UPDATE: Giant snake found in U.P. garage

UPDATE: Giant snake found in U.P. garage

UPDATE — Friday, August 19th, 2016 1:00 p.m. EDT — Local resident, Steve Tegge got a big surprise in his barn Wednesday night, when he found a six foot boa constrictor on one of the shelves.

While most people would run in fear, this man brought it to the Upper Peninsula Animal Welfare Shelter. Although boas are not native to the Upper Peninsula, it is believed that this one was a pet that got loose.

“We don’t see any reptiles anytime usually but especially not snakes, they are our least uncommon reptile. We maybe see two or three of them a year, if we’re lucky,” said UPAWS Animal Caretaker, Sierra Banse.

Despite the rare appearance of boas at the UPAWS location in Negaunee, animal caretakers have much experience in reptile care and are well equipped to take care of this easy going animal.

“Snakes are actually very low maintenance, a lot of people don’t realize that especially as big as the one that we have now. When she gets to be this large, she only needs to eat every two to three weeks, a well sized rate is good enough. Other than that, they don’t require much care other than cleaning,” Banse continued.

The boa is currently being considered a stray and if not claimed within the next couples weeks, necessary doctor visits will be made and it will be put up for adoption. UPAWS employees advise anyone who may find a boa in their residence to call animal control and let them bring in the snake.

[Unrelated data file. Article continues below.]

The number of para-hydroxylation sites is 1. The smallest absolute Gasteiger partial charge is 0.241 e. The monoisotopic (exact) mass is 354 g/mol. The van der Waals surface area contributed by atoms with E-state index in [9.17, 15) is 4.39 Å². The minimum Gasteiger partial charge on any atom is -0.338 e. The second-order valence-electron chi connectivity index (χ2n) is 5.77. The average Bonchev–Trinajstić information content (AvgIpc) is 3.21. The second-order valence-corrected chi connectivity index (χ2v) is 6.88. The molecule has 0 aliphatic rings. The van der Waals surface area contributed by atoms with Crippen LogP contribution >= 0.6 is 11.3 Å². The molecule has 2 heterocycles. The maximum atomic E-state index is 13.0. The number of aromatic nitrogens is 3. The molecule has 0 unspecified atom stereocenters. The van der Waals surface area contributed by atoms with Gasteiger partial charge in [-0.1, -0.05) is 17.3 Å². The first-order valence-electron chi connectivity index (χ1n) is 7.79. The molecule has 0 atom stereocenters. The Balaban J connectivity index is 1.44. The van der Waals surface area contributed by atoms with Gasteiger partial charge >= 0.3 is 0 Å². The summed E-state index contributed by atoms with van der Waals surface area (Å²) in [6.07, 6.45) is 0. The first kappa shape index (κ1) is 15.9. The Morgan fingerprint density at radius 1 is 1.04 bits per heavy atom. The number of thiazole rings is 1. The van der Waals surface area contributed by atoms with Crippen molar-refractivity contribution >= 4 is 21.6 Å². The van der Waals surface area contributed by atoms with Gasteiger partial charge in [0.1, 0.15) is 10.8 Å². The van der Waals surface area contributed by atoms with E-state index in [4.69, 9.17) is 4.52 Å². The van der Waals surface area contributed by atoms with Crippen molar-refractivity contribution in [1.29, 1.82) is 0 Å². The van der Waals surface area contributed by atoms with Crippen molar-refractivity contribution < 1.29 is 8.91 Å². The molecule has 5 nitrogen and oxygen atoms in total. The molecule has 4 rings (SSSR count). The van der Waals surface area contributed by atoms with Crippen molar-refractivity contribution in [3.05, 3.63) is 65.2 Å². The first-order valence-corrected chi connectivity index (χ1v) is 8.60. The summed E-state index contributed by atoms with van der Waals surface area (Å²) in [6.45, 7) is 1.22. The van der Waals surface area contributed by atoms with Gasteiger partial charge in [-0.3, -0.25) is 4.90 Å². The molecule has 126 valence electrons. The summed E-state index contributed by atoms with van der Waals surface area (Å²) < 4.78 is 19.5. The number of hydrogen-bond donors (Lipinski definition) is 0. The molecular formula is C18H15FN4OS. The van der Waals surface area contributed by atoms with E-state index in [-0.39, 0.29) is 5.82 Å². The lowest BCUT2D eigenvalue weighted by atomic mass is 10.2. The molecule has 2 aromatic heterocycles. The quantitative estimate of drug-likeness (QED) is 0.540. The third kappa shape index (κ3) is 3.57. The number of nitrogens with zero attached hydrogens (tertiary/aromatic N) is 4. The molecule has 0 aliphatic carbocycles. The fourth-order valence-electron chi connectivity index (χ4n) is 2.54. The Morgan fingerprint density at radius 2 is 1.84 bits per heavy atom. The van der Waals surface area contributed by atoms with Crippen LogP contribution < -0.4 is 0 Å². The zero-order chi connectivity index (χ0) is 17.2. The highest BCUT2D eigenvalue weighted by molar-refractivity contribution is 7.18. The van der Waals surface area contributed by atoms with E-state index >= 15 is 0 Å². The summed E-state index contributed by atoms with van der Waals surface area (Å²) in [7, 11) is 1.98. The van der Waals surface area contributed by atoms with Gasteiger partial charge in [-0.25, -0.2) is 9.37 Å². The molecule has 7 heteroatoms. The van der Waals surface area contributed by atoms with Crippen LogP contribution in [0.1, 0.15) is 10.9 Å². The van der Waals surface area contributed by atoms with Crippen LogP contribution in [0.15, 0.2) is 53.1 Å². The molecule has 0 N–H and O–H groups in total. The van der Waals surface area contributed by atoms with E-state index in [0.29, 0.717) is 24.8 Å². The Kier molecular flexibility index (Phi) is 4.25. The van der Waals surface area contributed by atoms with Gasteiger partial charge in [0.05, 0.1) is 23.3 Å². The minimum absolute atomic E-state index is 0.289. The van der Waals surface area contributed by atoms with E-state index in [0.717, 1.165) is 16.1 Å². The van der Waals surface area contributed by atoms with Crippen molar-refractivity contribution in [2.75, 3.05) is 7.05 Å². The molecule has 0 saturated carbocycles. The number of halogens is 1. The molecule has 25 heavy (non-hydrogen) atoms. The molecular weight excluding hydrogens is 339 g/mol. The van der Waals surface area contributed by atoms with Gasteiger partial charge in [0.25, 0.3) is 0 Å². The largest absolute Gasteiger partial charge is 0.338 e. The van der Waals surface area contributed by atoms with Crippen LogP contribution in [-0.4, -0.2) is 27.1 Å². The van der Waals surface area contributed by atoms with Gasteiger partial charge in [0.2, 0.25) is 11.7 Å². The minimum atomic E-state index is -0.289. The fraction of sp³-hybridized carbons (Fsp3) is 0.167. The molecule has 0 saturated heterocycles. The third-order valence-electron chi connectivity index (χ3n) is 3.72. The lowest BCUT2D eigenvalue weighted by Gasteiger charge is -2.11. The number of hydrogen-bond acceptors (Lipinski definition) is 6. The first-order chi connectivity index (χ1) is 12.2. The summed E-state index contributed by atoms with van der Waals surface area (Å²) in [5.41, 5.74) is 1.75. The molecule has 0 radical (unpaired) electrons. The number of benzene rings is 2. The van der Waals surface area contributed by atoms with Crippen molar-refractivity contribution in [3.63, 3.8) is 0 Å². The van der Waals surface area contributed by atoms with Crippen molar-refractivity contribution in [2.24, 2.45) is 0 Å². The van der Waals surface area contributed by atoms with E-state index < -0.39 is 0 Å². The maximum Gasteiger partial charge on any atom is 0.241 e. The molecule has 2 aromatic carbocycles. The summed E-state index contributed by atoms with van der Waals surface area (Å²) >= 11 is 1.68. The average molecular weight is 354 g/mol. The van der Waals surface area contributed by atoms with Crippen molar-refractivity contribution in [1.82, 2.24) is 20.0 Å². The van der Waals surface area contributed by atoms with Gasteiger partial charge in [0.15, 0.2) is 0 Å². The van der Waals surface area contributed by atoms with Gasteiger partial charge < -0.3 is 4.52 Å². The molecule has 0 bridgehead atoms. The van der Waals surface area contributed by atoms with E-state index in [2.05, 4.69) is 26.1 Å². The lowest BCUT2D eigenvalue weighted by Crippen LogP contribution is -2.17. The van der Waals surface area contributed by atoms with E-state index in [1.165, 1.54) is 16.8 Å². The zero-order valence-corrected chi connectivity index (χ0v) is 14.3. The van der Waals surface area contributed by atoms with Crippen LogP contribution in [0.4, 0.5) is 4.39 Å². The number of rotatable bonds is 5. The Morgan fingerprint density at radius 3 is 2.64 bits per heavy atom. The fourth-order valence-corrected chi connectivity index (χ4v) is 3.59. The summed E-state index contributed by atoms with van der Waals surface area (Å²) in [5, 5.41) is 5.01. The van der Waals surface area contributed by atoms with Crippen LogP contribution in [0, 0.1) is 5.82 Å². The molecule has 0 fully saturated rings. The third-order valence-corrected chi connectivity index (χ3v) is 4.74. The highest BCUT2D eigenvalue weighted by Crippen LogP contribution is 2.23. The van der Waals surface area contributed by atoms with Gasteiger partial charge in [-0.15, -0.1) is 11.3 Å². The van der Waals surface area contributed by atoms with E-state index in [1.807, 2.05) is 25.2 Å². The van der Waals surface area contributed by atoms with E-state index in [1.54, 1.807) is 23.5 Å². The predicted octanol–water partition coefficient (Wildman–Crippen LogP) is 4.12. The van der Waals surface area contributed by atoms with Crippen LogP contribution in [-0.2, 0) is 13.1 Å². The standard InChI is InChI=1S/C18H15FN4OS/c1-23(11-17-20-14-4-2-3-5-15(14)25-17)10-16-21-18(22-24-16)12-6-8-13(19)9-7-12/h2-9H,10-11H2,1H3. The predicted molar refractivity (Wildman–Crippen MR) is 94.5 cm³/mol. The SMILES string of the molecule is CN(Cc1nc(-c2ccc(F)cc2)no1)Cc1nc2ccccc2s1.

They did also want to remind the public that these snakes are not commonly found in the U.P. but if ever found, they are just a pet that slithered away from home. If this boa happens to look familiar to you, you can either stop by the UPAWS location in Negaunee or give them a call.


MARQUETTE — A giant snake, presumably someone’s lost pet, was found by maintenance crews at Tourville Apartments Thursday.

“I found something had fallen off the shelf and when I went to put it all back I found it curled up on a 10 foot shelf. [I] grabbed its tail and a head popped up, I was like ‘Oh, it’s real!’ Boa I think,” said Steve Tegge, who discovered the large snake in a storage garage.

“Hopefully they find a nice home for it. It seemed harmless,” said Tegge.

These types of snakes are not native to the area, but can flourish in a wide variety of environmental conditions, from tropical rainforests to arid semidesert country. However, it prefers to live in rainforest due to the humidity and temperature, natural cover from predators, and vast amount of potential prey.

It is commonly found in or along rivers and streams, as it is a very capable swimmer. Boa constrictors also occupy the burrows of medium-sized mammals, where they can hide from potential predators.

The stray boa constrictor was taken to Upper Peninsula Animal Welfare Shelter. We’ll have more on this story Friday on ABC10 & CW5 UP. Call UPAWS at 906-475-6661 if you know who this snake belongs to.

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